False tweets: Sometimes they’re funny parodies, sometimes they’re expensive, but mostly they’re a borderline dangerous nuisance. Both the potential danger and quantity of tweets that spread misinformation increase during emergencies, when the anxious desire to plum Twitter’s real-time stream can short-circuit any effort to assure a given tweet’s veracity.
It’s not a problem unique to Twitter–there has always been confusion in the immediate aftermath of major news events (see, for example, Columbine)–but Twitter can accelerate even the flimsiest falsehoods’ “viral” spread. Fortunately, according to researchers at the Indraprastha Institute of Information Technology (IIIT), while they’re easy to spread, falsehoods on Twitter are also easier to spot. So easy, in fact, they may soon be spotted by a plug-in you can install in your Internet browser.
“We are in the process of building the browser plug-in,” says IIIT Ph.D. student Aditi Gupta. “We should have it ready in four to five weeks.”
The plug-in is currently being developed for Chrome, before being adapted for other browsers. It’s functionality is based on work that Gupta and her colleagues have done on disaster-tweeting, focusing on the Boston marathon bombing and at Hurricane Sandy. In an analysis of the Boston bombing, they found that 29% of the “most viral” content on Twitter were rumors and misinformation. No surprise there. But by constructing a “decision tree classifier” that looked at attributes of tweets themselves (rather than the tweeters) and learned over time, they were able to filter out that misinformation with an astonishing success rate of 97%.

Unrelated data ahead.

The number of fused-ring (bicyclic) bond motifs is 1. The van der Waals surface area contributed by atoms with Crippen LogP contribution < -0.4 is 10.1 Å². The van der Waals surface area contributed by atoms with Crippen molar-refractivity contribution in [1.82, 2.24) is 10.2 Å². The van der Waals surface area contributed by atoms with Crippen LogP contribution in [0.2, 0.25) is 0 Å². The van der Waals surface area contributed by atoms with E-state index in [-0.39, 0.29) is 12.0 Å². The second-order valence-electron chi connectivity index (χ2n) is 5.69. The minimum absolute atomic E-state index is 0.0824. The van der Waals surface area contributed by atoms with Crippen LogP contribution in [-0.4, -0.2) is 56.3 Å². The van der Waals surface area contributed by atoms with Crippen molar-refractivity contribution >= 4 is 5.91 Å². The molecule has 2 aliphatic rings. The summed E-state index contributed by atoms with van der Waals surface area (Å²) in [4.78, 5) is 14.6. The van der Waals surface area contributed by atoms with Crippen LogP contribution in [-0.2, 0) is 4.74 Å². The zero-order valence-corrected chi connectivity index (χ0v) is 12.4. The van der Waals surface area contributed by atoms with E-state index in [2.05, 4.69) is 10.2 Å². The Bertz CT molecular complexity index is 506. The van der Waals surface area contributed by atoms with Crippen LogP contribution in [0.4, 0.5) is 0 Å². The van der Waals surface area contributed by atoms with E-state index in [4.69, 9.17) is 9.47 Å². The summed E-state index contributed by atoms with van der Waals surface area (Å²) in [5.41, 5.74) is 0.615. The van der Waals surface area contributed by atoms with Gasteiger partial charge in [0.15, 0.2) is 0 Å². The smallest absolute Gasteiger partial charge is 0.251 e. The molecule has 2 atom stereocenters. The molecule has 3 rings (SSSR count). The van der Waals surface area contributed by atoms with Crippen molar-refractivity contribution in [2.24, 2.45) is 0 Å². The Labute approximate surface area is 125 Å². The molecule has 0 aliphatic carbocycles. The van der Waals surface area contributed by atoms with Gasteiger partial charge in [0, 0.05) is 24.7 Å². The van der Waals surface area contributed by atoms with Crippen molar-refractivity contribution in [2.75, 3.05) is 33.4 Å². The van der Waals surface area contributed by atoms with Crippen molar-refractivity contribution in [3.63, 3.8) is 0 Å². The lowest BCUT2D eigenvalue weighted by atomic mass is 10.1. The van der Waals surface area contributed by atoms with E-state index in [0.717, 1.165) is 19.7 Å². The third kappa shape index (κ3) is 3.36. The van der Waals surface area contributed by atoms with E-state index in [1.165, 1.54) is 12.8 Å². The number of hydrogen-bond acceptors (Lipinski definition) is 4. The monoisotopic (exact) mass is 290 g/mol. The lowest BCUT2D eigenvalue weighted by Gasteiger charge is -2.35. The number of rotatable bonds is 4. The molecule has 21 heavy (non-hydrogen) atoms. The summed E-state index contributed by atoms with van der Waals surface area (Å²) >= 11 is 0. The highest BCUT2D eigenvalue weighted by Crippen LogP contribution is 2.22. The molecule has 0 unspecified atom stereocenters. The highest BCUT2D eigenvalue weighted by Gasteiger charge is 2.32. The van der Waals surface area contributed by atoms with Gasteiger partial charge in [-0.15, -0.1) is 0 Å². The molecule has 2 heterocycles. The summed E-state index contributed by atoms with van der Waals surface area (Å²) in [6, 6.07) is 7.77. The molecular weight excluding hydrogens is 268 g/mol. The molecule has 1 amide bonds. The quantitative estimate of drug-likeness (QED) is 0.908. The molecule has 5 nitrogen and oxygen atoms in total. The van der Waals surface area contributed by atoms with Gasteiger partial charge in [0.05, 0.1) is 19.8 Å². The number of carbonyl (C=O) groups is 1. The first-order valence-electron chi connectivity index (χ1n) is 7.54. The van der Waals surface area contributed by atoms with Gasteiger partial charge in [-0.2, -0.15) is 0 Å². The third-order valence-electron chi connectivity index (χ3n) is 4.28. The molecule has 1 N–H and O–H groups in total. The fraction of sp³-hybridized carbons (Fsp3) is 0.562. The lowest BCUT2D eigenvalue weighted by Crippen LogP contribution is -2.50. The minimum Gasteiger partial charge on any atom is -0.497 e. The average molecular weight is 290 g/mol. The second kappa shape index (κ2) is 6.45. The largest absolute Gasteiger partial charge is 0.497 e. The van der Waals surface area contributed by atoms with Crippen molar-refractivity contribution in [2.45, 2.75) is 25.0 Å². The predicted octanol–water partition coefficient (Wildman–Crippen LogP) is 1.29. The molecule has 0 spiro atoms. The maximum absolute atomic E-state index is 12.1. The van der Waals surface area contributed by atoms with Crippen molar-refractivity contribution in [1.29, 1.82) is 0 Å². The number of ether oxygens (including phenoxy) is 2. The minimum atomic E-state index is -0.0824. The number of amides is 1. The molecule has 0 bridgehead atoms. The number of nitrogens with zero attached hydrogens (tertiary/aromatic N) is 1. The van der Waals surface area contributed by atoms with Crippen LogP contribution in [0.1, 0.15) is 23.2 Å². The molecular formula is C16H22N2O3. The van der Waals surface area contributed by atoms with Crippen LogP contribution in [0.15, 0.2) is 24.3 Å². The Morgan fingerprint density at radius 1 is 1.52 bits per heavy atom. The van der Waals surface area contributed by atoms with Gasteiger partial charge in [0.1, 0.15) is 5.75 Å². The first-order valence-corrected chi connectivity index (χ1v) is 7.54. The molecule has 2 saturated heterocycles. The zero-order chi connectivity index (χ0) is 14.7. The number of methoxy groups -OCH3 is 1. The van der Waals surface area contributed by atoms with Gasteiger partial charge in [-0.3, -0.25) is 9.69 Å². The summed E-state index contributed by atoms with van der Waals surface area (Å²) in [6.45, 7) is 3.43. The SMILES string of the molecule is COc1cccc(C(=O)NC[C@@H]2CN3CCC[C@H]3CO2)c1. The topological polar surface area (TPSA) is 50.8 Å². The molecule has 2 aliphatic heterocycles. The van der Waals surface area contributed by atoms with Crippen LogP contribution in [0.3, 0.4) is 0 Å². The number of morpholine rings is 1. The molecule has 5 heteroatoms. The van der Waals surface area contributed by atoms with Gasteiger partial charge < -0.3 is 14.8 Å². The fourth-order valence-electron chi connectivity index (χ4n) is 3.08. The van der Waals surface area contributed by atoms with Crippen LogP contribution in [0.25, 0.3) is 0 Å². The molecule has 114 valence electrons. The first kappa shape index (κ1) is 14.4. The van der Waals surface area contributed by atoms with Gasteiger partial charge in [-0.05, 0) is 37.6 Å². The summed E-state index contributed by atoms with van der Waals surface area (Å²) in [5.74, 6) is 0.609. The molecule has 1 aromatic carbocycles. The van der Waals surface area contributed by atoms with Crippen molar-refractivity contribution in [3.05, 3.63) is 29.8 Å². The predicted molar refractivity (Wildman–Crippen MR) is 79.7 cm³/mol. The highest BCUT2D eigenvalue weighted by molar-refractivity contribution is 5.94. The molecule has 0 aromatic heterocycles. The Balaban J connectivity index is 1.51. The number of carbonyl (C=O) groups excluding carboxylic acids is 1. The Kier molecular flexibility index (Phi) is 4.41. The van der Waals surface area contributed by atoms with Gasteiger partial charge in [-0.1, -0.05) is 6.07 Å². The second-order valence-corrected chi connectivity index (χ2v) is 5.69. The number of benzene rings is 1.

“The 3% of the tweets were misclassified were very different from other fake tweets,” says Gupta. They had strange word structures and garbage text. For example: “RT @karwesty: â€œ@DanBrechlinRJ: Whaaat! â€œ@Shawn_930: â€œ@irishgoldengirl: Sharks in New Jersey streets! #Sandyhttp://t.co/U1OOvMOF”” @RyanB …:” This kind of unicode-character-filled (bot-generated?) tweet may fool an algorithm, but it appears unlikely to fool Twitter-using humans.
Then again, the factors that caught 97% of highly retweeted fake tweets seem fairly blunt as well: length, negative words, uppercase letters, and “presence of punctuation and exclamation marks.”
The browser plug-in will apply similar techniques, using different classification schemes for tweets that are purely text, and those that link images and videos. Those doubtful that such a classification system, created from past news event, will apply to the next, take heart: They plan to update the classification model each month, based on “new kinds of rumor and fake content data.”